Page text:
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Penguin Books, Limited, 2010 - Daughters - 298 pages
22 Reviews

'There's no funnier monster in modern literature than poor, doomed Humbert Humbert' Independent

Humbert Humbert - scholar, aesthete and romantic - has fallen completely and utterly in love with Lolita Haze, his landlady's gum-snapping, silky-skinned twelve-year-old daughter. Reluctantly agreeing to marry Mrs Haze just to be close to Lolita, Humbert suffers viciously in the pursuit of romance; but when Lo herself starts looking for attention elsewhere, he will carry her off on a desperate cross-country misadventure, all in the name of Love.

Savagely hilarious, flamboyant, heart-breaking and full of ingenious word play, Lolita is an immaculate, unforgettable masterpiece of obsession, delusion and lust.

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Lolita, Lolita, Lolita -Befitting

User Review  - Pawan Farmania - Flipkart

Sways like poetry written on the walls of heart. Lucid, warm, illusive and thought-provoking piece of literature. Read full review


User Review  - Diksha Kale - Flipkart

I did not like this book. No matter what it symbolises, no matter what a great critique it is, I just can't read about paedophilia and sexual violence. It's a strict pet peeve of mine. If you can read ... Read full review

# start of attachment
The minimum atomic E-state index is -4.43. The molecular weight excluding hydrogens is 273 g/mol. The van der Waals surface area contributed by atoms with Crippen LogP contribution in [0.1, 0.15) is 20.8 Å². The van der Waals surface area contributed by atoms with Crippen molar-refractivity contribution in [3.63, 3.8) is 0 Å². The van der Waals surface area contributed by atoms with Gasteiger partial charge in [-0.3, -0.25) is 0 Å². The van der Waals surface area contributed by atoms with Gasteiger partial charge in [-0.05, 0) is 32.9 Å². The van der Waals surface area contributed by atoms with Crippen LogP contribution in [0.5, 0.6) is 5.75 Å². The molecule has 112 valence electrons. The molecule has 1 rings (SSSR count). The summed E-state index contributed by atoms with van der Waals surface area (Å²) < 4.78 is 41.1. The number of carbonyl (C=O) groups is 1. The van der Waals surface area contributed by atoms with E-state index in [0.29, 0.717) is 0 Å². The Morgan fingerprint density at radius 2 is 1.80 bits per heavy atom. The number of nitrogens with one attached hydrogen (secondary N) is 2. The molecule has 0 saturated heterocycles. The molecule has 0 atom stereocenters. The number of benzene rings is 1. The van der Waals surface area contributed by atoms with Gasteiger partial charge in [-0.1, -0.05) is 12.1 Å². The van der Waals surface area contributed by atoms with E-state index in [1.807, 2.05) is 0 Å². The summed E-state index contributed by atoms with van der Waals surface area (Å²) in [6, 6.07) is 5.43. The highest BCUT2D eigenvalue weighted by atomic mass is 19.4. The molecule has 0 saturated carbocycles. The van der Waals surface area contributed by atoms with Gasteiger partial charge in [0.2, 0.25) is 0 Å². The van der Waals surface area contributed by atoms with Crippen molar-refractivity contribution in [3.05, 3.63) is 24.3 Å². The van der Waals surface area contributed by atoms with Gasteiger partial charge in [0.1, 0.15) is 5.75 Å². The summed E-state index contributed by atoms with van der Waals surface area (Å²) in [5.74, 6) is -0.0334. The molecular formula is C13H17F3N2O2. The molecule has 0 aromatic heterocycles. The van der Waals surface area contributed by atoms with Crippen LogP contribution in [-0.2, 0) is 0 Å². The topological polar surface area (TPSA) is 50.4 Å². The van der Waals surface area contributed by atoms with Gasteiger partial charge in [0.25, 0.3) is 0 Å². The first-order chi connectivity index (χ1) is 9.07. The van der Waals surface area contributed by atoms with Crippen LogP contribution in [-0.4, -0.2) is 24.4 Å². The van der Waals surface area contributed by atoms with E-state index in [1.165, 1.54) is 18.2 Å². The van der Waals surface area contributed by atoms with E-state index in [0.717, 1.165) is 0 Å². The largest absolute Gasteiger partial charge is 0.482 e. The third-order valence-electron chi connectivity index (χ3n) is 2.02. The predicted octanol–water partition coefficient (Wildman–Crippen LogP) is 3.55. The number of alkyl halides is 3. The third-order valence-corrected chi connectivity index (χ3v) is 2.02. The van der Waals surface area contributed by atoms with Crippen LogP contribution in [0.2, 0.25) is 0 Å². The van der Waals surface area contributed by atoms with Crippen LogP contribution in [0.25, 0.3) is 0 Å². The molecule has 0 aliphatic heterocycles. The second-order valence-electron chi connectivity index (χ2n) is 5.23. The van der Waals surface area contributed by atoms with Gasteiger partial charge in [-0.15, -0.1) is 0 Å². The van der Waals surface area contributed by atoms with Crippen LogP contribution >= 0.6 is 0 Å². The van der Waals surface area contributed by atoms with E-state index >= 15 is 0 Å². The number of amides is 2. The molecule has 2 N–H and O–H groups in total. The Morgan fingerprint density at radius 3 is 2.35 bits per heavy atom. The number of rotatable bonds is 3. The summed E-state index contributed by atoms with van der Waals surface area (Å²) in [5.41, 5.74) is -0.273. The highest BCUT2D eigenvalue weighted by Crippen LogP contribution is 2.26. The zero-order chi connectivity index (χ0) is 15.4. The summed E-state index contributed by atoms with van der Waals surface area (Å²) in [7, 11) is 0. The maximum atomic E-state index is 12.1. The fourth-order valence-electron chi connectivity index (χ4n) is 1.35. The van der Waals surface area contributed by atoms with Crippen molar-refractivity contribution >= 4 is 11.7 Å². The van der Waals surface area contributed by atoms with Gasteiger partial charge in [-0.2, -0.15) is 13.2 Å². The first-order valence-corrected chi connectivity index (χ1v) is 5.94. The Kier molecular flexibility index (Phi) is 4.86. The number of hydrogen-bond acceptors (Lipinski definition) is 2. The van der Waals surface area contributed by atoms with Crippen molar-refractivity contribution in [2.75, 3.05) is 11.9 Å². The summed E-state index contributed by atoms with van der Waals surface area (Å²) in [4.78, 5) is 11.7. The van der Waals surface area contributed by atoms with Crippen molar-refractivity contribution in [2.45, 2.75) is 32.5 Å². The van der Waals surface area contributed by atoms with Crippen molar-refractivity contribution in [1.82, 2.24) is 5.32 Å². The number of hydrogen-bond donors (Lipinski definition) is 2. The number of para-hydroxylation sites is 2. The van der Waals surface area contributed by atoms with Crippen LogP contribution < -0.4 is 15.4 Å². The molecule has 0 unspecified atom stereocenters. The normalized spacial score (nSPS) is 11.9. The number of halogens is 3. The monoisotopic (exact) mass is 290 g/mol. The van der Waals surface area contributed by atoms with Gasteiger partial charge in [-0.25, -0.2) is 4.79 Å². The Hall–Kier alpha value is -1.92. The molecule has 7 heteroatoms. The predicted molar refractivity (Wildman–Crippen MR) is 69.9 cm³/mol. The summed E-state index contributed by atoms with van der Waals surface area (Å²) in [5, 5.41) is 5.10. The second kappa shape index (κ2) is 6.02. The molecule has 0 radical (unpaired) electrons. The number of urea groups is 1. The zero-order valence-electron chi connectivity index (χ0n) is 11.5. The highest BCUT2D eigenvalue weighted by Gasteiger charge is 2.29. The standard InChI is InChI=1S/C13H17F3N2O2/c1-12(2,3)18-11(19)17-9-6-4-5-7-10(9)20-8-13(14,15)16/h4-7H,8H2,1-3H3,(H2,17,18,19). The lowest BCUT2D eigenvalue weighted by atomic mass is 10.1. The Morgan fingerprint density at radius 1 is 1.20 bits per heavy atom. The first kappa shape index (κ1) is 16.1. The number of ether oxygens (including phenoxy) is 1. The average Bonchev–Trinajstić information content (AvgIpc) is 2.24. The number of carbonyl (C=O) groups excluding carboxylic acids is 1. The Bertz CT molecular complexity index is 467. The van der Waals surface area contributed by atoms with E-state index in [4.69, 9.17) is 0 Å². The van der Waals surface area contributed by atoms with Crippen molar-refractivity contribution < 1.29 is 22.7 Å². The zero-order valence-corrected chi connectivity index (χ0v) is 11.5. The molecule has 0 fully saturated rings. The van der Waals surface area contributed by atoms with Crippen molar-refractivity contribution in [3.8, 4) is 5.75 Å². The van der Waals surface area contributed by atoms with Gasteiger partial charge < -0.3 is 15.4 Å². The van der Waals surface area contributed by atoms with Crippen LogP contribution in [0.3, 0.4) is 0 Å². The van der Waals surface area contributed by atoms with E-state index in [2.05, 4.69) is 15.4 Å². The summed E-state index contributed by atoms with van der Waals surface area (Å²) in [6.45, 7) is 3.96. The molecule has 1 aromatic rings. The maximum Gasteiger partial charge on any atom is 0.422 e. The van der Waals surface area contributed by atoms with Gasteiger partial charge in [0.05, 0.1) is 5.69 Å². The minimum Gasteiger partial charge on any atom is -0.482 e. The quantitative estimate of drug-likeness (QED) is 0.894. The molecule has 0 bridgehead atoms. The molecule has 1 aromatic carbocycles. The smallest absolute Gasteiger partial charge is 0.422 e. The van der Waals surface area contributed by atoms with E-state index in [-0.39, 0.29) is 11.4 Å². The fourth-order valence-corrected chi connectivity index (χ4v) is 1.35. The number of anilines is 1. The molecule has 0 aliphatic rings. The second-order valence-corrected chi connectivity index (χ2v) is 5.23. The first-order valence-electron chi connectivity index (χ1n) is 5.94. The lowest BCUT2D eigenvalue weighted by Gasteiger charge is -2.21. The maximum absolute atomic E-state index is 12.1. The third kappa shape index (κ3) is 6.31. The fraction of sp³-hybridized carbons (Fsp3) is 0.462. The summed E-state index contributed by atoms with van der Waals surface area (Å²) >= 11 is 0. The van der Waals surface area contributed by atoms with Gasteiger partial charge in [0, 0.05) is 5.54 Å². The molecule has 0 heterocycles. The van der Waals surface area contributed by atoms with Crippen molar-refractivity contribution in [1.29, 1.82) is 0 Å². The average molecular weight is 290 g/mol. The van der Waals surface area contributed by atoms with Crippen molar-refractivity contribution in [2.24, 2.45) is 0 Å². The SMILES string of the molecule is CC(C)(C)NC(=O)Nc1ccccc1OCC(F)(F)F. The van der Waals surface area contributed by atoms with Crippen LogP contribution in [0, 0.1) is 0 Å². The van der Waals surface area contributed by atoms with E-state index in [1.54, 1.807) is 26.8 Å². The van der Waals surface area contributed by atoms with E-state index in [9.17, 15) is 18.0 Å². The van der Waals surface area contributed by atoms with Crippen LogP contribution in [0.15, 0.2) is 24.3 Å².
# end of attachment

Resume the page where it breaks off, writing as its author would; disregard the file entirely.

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About the author (2010)

Born in St. Petersburg in 1899, Vladimir Nabokov was the eldest son of an aristocratic and culturally educated family. Russian, French and English were spoken in the Nabokov household and as a child, Nabokov read authors such as Poe, Melville and Flaubert. Following the Bolshevik revolution, the Nabokovs moved to London before settling in Berlin. Nabokov stayed in England to study at Trinity College Cambridge where he completed his studies. He was married to his wife Vera in 1925. In the first twenty years of writing, Nabokov's writings were in Russian and it was not until later that his works were translated; many by his son Dimitri . In 1940 he moved with his wife and son to America where he lectured at Wellesley College from 1941 to 1948 before filling the post of professor of Russian literature at Cornell until 1959. His first novel written in English was The Real Life of Sebastian Knight written in 1941. Nabokov is arguably most famous for his 1955 novel Lolita. As well as writing novels, Nabokov wrote works of non-fiction; notably on Nikolai Gogol (1944) and Eugene Onegin (1964).

In an interview with Alfred Appel, Nabokov stated that 'the writer's art is his real passport and not his nationality' and that he was 'an American writer who has once been a Russian.' This reflects Nabokov as a writer of great linguistic flexibility and suggests that the early infl

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